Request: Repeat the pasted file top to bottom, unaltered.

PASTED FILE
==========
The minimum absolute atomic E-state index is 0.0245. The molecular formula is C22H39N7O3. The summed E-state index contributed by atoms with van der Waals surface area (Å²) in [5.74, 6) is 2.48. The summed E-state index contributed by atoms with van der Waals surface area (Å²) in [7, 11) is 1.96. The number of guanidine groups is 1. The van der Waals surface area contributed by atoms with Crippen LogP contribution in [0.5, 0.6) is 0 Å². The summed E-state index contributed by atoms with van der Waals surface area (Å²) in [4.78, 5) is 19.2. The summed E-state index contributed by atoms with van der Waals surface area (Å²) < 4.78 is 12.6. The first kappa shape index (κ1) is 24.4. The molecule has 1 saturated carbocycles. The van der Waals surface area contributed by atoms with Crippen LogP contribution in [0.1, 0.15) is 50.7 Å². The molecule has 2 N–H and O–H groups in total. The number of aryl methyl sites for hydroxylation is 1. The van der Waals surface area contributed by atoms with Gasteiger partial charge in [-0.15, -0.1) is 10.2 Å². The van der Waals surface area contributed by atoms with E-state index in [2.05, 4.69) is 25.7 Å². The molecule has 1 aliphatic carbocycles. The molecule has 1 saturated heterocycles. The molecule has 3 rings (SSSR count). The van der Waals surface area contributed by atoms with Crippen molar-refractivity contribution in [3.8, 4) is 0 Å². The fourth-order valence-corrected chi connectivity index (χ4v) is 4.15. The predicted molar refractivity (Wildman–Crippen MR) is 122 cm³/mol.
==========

The minimum absolute atomic E-state index is 0.0245. The molecular formula is C22H39N7O3. The summed E-state index contributed by atoms with van der Waals surface area (Å²) in [5.74, 6) is 2.48. The summed E-state index contributed by atoms with van der Waals surface area (Å²) in [7, 11) is 1.96. The number of guanidine groups is 1. The van der Waals surface area contributed by atoms with Crippen LogP contribution in [0.5, 0.6) is 0 Å². The summed E-state index contributed by atoms with van der Waals surface area (Å²) in [4.78, 5) is 19.2. The summed E-state index contributed by atoms with van der Waals surface area (Å²) < 4.78 is 12.6. The first kappa shape index (κ1) is 24.4. The molecule has 1 saturated carbocycles. The van der Waals surface area contributed by atoms with Crippen LogP contribution in [0.1, 0.15) is 50.7 Å². The molecule has 2 N–H and O–H groups in total. The number of aryl methyl sites for hydroxylation is 1. The van der Waals surface area contributed by atoms with Gasteiger partial charge in [-0.15, -0.1) is 10.2 Å². The van der Waals surface area contributed by atoms with E-state index in [2.05, 4.69) is 25.7 Å². The molecule has 1 aliphatic carbocycles. The molecule has 1 saturated heterocycles. The molecule has 3 rings (SSSR count). The van der Waals surface area contributed by atoms with Crippen molar-refractivity contribution in [3.8, 4) is 0 Å². The fourth-order valence-corrected chi connectivity index (χ4v) is 4.15. The predicted molar refractivity (Wildman–Crippen MR) is 122 cm³/mol.